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Politician McAllister runs "anti-politician" con game

When he ran in the special election for the Fifth Congressional District, the question was whether novice Republican candidate then, now Rep. Vance McAllister was politician enough to win. Then when he took office the question mutated into whether he was politician enough to hang with the big boys and girls. If the latest media reports on him are any indication, we’ve already got an answer of affirmative – and then some.

McAllister’s win largely occurred because he effectively tapped into a populist base but also was able to position himself as the more flexible conservative in the contest that could suck in leftist voters. By tapping into the conservative populist wing of the Republican Party, it gave him the base necessary to get ahead of all but one candidate in the field in the general election. In the runoff, against the odds his assumed flexibility got him to the head of the line and swoons from the mainstream media, all bubbling about how his presence could allow more liberalism to be injected into public policy than otherwise with a Republican elected to Congress from Louisiana.

Key to all this was McAllister, by tapping into a conservative populism that distrusts anything big but most of all government and the groups that use it to benefit themselves and by intimating he would not show national GOP orthodoxy on all issues, presented himself as an anti-politician. The great irony, of course, is that you must be a consummate politician in order to do this. And, so far, McAllister has shown the political chops to succeed in maintaining this image.

A case in point is his use of the Medicaid expansion issue, which is a no-brainer to refuse it for a number of reasons, but chiefly two. One, under the most likely scenario according to the most valid research on the topic, while because of huge, beginning with total, federal subsidies the earliest years would be a net gain to the state, that would be wiped out not long after 2020 because of the withdraw of those. By 2023, under the most likely scenario the state would pay an additional $92.5 million that year if expansion occurs, by then the additional costs growing at 15 percent a year. Under the most pessimistic scenario, that amount would be hundreds of millions of dollars a year higher, and the inevitable state response (since the law appears not to allow a state to withdraw from expansion once undertaken) would have to be raising taxes.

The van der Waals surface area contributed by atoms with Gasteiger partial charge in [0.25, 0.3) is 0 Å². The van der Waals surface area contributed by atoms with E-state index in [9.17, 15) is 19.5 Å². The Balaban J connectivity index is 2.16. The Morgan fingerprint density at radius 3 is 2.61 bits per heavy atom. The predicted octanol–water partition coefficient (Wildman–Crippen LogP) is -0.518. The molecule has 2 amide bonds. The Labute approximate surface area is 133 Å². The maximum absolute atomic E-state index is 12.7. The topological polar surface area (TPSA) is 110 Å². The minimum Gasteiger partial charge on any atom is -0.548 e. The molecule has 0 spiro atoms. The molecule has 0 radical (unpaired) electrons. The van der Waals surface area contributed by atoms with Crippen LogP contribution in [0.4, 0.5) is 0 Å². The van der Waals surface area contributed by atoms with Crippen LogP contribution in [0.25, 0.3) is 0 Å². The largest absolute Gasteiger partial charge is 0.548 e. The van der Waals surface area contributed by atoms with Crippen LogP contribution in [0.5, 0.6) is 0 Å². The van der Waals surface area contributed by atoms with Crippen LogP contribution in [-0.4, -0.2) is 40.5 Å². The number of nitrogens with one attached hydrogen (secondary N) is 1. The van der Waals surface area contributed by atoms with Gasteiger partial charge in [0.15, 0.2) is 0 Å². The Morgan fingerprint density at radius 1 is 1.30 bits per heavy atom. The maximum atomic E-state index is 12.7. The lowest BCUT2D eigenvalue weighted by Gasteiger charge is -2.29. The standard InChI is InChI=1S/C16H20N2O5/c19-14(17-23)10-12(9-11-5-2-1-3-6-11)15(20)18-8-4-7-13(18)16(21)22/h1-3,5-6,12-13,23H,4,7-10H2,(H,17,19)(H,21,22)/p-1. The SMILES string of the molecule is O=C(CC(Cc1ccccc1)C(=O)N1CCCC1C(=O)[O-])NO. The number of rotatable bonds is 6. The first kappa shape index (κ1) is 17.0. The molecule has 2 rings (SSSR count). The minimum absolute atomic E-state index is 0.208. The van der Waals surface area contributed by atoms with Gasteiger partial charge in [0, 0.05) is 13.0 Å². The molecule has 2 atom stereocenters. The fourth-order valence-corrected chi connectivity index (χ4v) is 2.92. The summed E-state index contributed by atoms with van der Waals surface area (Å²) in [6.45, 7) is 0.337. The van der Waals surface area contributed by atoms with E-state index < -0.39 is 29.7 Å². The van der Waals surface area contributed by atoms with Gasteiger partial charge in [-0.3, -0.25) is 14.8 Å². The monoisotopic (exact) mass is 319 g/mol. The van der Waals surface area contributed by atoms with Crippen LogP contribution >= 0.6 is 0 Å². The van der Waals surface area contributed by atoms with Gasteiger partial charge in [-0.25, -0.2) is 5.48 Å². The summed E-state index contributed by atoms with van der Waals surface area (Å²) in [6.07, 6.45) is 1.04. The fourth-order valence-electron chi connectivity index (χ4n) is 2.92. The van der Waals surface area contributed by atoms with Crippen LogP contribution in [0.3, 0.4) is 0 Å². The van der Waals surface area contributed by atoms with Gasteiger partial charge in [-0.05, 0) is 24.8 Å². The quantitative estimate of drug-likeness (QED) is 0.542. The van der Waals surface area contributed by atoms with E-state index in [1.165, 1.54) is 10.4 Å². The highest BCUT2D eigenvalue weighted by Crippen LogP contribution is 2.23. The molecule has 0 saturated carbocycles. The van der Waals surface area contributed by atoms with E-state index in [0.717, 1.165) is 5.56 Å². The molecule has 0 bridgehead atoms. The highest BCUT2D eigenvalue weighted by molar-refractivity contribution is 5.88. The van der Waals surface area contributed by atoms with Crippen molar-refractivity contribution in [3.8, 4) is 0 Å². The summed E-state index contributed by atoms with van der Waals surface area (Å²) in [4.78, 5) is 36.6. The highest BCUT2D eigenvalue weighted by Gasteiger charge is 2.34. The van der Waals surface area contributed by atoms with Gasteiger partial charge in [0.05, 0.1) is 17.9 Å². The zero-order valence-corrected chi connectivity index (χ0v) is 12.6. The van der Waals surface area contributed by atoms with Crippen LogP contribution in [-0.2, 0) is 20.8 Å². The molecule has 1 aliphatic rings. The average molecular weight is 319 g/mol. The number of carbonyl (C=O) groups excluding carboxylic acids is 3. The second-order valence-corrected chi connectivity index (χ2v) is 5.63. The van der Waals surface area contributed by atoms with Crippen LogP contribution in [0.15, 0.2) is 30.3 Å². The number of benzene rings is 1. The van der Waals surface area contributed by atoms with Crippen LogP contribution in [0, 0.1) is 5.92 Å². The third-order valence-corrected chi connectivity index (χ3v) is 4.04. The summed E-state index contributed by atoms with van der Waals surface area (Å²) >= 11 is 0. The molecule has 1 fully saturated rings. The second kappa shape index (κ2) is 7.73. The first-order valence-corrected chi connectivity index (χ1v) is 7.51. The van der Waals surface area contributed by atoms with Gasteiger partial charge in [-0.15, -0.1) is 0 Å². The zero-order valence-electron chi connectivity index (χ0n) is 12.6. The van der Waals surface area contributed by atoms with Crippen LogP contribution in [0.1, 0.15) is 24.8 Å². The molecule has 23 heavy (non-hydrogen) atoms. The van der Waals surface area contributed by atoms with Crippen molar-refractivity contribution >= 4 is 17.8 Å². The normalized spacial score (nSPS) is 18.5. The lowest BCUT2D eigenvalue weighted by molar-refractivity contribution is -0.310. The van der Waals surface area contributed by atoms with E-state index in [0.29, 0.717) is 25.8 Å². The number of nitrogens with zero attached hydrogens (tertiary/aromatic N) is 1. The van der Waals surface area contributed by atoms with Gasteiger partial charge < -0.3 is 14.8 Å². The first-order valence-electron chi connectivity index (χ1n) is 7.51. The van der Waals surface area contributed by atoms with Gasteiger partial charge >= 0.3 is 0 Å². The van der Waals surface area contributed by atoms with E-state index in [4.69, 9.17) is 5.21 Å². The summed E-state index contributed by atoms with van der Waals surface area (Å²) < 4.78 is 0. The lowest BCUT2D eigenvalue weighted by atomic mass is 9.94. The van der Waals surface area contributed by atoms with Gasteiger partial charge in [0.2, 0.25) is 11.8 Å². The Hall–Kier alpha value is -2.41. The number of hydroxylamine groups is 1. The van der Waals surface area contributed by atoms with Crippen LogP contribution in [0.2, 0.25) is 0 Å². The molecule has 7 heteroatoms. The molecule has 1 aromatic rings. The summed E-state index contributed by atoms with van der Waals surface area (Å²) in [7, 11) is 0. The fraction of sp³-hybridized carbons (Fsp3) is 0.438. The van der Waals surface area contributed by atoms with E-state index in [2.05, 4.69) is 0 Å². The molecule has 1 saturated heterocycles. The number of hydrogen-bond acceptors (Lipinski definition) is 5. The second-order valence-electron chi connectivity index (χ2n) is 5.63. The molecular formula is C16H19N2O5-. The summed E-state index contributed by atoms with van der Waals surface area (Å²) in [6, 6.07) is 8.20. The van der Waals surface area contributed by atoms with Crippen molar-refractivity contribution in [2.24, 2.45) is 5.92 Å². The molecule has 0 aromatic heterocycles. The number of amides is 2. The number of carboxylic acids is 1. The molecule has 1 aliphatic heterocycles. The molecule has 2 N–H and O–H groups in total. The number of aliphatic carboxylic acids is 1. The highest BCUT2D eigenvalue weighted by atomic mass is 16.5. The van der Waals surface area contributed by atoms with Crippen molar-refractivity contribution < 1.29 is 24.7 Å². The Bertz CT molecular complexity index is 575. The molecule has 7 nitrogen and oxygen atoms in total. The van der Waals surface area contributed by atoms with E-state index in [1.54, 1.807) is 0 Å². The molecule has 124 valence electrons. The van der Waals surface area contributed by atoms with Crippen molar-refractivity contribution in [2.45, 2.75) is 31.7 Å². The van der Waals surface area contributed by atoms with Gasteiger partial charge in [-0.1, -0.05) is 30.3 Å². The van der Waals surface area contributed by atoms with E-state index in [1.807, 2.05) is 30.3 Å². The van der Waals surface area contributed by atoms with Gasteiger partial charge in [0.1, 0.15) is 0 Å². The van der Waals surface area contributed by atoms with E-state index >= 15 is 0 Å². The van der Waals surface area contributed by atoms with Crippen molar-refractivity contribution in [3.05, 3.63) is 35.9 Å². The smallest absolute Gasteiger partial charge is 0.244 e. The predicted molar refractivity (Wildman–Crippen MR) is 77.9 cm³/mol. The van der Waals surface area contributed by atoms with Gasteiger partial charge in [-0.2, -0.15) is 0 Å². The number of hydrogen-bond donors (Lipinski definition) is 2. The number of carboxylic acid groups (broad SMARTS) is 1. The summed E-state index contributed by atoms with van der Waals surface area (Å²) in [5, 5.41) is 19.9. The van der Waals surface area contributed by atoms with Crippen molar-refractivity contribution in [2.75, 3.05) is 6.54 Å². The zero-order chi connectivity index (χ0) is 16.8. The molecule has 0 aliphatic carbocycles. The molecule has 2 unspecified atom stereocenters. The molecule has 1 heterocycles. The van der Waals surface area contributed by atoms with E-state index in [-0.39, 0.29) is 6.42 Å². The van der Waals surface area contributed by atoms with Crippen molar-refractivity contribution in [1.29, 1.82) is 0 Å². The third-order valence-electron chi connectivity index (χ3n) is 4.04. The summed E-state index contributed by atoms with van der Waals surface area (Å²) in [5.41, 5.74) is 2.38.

If McAllister knows this, he’s not letting on. Or maybe he does, because when he argues in favor of it, rather than admitting he countenances government taking more of what people earn, he phrases his support in terms of his district being better off as a fifth of its citizens don’t have health insurance and they could use it, especially because, he claims, “our people are already paying for it.”

Which, of course, is entirely false. The only sense in which Louisianans pay for expansion by other states is in federal taxes and/or increased debt to support that new, extra spending. But those are decisions made out of Louisiana’s hands, and this costs Louisianans even more if Louisiana independently were to accept expansion. After a few months on the job, his staffers seem not to have told him that Medicaid is paid as a federal matching grant (with plenty of strings), so there’s no pool of money that Louisianans pay into that they “get back” through expansion as he implies.

Second, while, as McAllister states, “Medicaid is one way to take care of people's health needs,” it’s not the best way. As research has shown, Medicaid use does not improve health outcomes, users of it actually are worse off than the uninsured, and they actually are more likely to use emergency rooms than the uninsured. So if McAllister really cares about improving health of constituents in the district, much less do it more cost effectively, getting more of them onto Medicaid isn’t the way to do it.

And maybe he knows this as well, but ploughs ahead with expansion support. Because, if he is pandering to a portion of the electorate that got him into office, he can use this as a get-out-of-jail-free card for instances when he makes votes or expresses conservative opinions that this part of the presumed base doesn’t like as proof he is with them. He has zero responsibility over this state issue, so even if it did happen he could claim he had nothing to do with higher taxes or worse health outcomes. By championing expansion, he therefore reaps the symbolic benefits without paying the political costs.

Naturally, this exposes the great irony: particularly referencing this issue preference that’s contrary to practically every other Republican’s view in Washington, the mainstream media lionize him for being a pragmatic anti-politician while in fact he creates this image by acting very shrewdly politically. Don’t be fooled: the fast-learning McAllister, having just set foot for the first time ever in Washington fewer than four months ago, despite his “aw shucks” rhetoric has proven by his support of Medicaid expansion he’s become one of them already. Neat flim-flam, don’t you think?

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